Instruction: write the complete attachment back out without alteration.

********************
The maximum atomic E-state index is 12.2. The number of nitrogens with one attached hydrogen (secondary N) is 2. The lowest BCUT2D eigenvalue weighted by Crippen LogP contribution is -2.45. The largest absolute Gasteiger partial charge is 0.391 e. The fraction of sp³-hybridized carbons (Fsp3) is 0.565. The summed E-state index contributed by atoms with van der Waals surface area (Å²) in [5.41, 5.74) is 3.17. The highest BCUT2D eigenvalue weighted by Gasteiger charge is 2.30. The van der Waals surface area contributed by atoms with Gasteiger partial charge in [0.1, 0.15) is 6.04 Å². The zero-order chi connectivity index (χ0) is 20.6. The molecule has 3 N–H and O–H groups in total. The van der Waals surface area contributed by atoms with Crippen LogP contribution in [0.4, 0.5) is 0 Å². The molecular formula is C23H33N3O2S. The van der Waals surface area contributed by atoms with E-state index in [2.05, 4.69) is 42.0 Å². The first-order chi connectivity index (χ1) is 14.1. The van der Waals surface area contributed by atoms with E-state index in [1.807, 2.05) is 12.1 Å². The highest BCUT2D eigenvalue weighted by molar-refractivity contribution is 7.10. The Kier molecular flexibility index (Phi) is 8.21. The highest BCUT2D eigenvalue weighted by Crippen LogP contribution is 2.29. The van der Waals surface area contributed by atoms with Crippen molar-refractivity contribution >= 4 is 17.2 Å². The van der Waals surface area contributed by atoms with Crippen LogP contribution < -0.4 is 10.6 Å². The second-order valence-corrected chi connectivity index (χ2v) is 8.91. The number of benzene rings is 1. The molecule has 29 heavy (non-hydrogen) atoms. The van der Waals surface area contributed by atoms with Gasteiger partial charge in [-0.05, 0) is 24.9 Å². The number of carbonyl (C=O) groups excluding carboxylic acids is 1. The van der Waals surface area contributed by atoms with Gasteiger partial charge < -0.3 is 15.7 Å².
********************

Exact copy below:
The maximum atomic E-state index is 12.2. The number of nitrogens with one attached hydrogen (secondary N) is 2. The lowest BCUT2D eigenvalue weighted by Crippen LogP contribution is -2.45. The largest absolute Gasteiger partial charge is 0.391 e. The fraction of sp³-hybridized carbons (Fsp3) is 0.565. The summed E-state index contributed by atoms with van der Waals surface area (Å²) in [5.41, 5.74) is 3.17. The highest BCUT2D eigenvalue weighted by Gasteiger charge is 2.30. The van der Waals surface area contributed by atoms with Gasteiger partial charge in [0.1, 0.15) is 6.04 Å². The zero-order chi connectivity index (χ0) is 20.6. The molecule has 3 N–H and O–H groups in total. The van der Waals surface area contributed by atoms with Crippen LogP contribution in [0.4, 0.5) is 0 Å². The molecular formula is C23H33N3O2S. The van der Waals surface area contributed by atoms with E-state index in [2.05, 4.69) is 42.0 Å². The first-order chi connectivity index (χ1) is 14.1. The van der Waals surface area contributed by atoms with E-state index in [1.807, 2.05) is 12.1 Å². The highest BCUT2D eigenvalue weighted by molar-refractivity contribution is 7.10. The Kier molecular flexibility index (Phi) is 8.21. The highest BCUT2D eigenvalue weighted by Crippen LogP contribution is 2.29. The van der Waals surface area contributed by atoms with Crippen molar-refractivity contribution >= 4 is 17.2 Å². The van der Waals surface area contributed by atoms with Crippen LogP contribution < -0.4 is 10.6 Å². The second-order valence-corrected chi connectivity index (χ2v) is 8.91. The number of benzene rings is 1. The molecule has 29 heavy (non-hydrogen) atoms. The van der Waals surface area contributed by atoms with Gasteiger partial charge in [-0.05, 0) is 24.9 Å². The number of carbonyl (C=O) groups excluding carboxylic acids is 1. The van der Waals surface area contributed by atoms with Gasteiger partial charge < -0.3 is 15.7 Å².